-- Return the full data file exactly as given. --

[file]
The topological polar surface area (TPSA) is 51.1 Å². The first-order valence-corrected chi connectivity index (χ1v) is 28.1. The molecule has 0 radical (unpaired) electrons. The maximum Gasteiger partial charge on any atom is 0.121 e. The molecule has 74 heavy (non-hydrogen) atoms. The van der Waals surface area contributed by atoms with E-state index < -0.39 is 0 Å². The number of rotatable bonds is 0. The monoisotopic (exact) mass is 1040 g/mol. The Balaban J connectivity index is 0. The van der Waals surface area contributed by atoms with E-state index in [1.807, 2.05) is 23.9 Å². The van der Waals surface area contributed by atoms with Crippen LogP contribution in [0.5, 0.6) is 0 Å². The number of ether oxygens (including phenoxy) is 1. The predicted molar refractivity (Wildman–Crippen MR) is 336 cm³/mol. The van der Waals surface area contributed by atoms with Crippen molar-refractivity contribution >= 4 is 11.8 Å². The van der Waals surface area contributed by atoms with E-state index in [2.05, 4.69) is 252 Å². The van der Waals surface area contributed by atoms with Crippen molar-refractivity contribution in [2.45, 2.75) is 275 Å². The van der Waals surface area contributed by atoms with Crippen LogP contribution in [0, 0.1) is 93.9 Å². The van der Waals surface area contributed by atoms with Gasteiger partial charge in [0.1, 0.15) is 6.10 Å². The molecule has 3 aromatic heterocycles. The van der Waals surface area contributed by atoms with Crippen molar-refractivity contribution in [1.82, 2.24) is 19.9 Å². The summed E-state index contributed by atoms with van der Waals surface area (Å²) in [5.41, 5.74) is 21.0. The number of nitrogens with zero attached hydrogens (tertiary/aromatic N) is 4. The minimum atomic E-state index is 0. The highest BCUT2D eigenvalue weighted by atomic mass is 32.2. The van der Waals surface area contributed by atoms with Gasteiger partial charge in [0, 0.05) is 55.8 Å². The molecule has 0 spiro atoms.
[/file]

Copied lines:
The topological polar surface area (TPSA) is 51.1 Å². The first-order valence-corrected chi connectivity index (χ1v) is 28.1. The molecule has 0 radical (unpaired) electrons. The maximum Gasteiger partial charge on any atom is 0.121 e. The molecule has 74 heavy (non-hydrogen) atoms. The van der Waals surface area contributed by atoms with E-state index < -0.39 is 0 Å². The number of rotatable bonds is 0. The monoisotopic (exact) mass is 1040 g/mol. The Balaban J connectivity index is 0. The van der Waals surface area contributed by atoms with E-state index in [1.807, 2.05) is 23.9 Å². The van der Waals surface area contributed by atoms with Crippen LogP contribution in [0.5, 0.6) is 0 Å². The number of ether oxygens (including phenoxy) is 1. The predicted molar refractivity (Wildman–Crippen MR) is 336 cm³/mol. The van der Waals surface area contributed by atoms with Crippen molar-refractivity contribution >= 4 is 11.8 Å². The van der Waals surface area contributed by atoms with E-state index in [2.05, 4.69) is 252 Å². The van der Waals surface area contributed by atoms with Crippen molar-refractivity contribution in [2.45, 2.75) is 275 Å². The van der Waals surface area contributed by atoms with Crippen LogP contribution in [0, 0.1) is 93.9 Å². The van der Waals surface area contributed by atoms with Gasteiger partial charge in [0.1, 0.15) is 6.10 Å². The molecule has 3 aromatic heterocycles. The van der Waals surface area contributed by atoms with Crippen molar-refractivity contribution in [1.82, 2.24) is 19.9 Å². The summed E-state index contributed by atoms with van der Waals surface area (Å²) in [5.41, 5.74) is 21.0. The number of nitrogens with zero attached hydrogens (tertiary/aromatic N) is 4. The minimum atomic E-state index is 0. The highest BCUT2D eigenvalue weighted by atomic mass is 32.2. The van der Waals surface area contributed by atoms with Gasteiger partial charge in [0, 0.05) is 55.8 Å². The molecule has 0 spiro atoms.